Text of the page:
The Lown Institute’s 2023 Shkreli award ceremony took place last week. Some background: The Lown Institute is a think tank established in 2012 (its predecessor, the Lown Cardiovascular Research Foundation, was founded in 1974) by Dr. Bernard Lown, a Harvard cardiology professor famous for his contributions to cardioversion back in 1960s. The Lown Institute focuses on ethical behaviour across the healthcare industry. In their words, they advocate “bold ideas for a just and caring system for health.”
My favorite Lown Institute activity is the Shkreli awards, presented annually since 2017. Martin Shkreli of course is the famous “pharma bro” who cornered the market on Daraprim, an obscure antimicrobial drug used mainly in HIV disease, in order to raise the price from $13.50 to $750 per tablet. (In the rest of the world, the drug has been available all along for pennies per tablet, but that’s another story.) His company simultaneously restricted distribution of the drug to prevent potential competitors from being able to perform the bioequivalence studies necessary for FDA approval. Shkreli defended his actions with a car analogy: “If there was a company that was selling an Aston Martin at the price of a bicycle, and we buy that company and we ask to charge Toyota prices, I don't think that that should be a crime.” Obviously, though, no one dies for lack of an Aston Martin. Shkreli was later convicted of securities fraud and served 4 years in a federal prison. Just as with Elizabeth Holmes, it’s likely that his prosecution and conviction resulted more from moral outrage at his healthcare sins, rather than his financial sins.
As awful as Shkreli’s actions were, they were the same tactics routinely employed in both the pharma and medical device industries. And from interviews, it’s clear that Shkreli was surprised that he was singled out for vilification. So what did he miscalculate?
I think the simplest explanation is the boiling frog metaphor. (Which isn’t actually a true description of frog behaviour, but is an excellent description of human behaviour.) Drug companies, hospitals, physicians, insurance companies, when they want to extract more from their customers, usually do so incrementally. A 5% increase this year, then another 5% next year, and so on. They do this precisely to avoid social sanction, knowing full well that healthcare pricing is not simply a mathematical model, but a social phenomenon where the public can and will push back when pushed too far. So they only go as fast as they think they can get away with. The result being that each year, companies and families cough up hundreds more per person for health insurance and out-of-pocket payments. And each year, more of the public is forced into personal bankruptcy by medical debt. The water just keeps heating up. Shkreli's error lay in not seeing the social contract against profiteering hidden beneath incremental price gouging.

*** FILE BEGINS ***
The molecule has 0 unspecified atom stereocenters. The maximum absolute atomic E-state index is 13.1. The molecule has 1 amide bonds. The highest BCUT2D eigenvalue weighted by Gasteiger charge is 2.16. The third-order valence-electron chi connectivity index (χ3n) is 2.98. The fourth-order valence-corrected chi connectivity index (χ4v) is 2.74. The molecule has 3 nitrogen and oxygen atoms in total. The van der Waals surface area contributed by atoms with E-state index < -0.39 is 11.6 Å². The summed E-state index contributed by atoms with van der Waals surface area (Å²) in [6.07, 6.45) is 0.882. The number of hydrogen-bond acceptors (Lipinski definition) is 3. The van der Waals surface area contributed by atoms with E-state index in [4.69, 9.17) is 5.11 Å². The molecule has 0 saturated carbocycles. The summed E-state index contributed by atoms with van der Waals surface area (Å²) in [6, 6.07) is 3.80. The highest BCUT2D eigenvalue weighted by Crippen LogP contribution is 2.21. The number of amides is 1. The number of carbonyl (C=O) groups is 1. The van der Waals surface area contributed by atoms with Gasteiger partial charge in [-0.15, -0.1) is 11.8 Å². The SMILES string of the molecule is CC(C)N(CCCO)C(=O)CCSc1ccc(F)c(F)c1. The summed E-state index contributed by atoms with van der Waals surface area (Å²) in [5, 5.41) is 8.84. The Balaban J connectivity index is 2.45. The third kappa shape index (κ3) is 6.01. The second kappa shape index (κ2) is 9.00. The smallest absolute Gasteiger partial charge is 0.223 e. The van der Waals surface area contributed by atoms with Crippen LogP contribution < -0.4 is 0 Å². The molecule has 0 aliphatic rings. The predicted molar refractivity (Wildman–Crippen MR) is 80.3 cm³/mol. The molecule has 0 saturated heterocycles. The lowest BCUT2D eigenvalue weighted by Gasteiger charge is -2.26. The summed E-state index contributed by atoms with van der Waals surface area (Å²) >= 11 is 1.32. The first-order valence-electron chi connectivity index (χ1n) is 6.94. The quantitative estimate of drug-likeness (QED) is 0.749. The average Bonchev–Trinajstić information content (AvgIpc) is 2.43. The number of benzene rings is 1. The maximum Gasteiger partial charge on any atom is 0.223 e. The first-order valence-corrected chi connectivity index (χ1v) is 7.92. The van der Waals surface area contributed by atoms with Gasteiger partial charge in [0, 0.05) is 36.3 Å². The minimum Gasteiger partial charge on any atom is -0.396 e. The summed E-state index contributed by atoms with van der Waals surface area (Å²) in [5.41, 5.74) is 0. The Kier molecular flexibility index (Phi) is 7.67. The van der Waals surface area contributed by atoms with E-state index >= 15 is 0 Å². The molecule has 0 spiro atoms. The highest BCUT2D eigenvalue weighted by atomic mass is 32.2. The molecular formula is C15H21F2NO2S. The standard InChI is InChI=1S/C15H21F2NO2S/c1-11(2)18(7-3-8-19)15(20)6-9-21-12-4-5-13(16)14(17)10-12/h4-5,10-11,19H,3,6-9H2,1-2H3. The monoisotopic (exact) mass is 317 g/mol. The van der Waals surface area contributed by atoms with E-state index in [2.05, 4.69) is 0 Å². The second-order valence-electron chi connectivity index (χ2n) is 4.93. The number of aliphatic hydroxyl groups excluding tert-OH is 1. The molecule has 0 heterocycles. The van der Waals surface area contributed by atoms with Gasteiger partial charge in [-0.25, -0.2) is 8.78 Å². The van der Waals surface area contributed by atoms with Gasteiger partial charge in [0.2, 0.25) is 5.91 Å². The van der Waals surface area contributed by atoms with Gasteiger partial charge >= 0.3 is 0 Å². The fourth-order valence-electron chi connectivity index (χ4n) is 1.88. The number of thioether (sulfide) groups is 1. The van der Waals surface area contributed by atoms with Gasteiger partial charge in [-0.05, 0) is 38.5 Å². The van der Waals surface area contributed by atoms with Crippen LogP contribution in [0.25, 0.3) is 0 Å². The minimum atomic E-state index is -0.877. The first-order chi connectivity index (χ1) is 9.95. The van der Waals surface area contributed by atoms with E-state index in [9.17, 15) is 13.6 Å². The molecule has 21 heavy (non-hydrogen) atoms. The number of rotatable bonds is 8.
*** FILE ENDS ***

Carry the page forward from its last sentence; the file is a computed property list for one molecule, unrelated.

Which brings me back to the Lown Institute. I love what they’re doing. First, by calling out examples of bad faith and bad stewardship and outright fraud, they’re fighting against complacency to the heating water. Second, they’re equal-opportunity critics. They don’t simply pick a single sector to focus on, such as pharma or insurers. This is important, because in healthcare, every market sector has become a major contributor to harm.
This year’s Shkreli awards highlighted cases of both economic harm and physical harm caused by a range of players:
- Multiple different hospitals and hospital systems
- Two individual physicians
- A medical device company
- A pharmaceutical company
- The US pharmaceutical industry and its lobby
- A university
Health insurance companies got off easy this year, but have been in the spotlight in previous years’ awards.
The bottom line: the only way we’re going to fix American healthcare is for all of us, across all sectors of the industry, to hold each other accountable.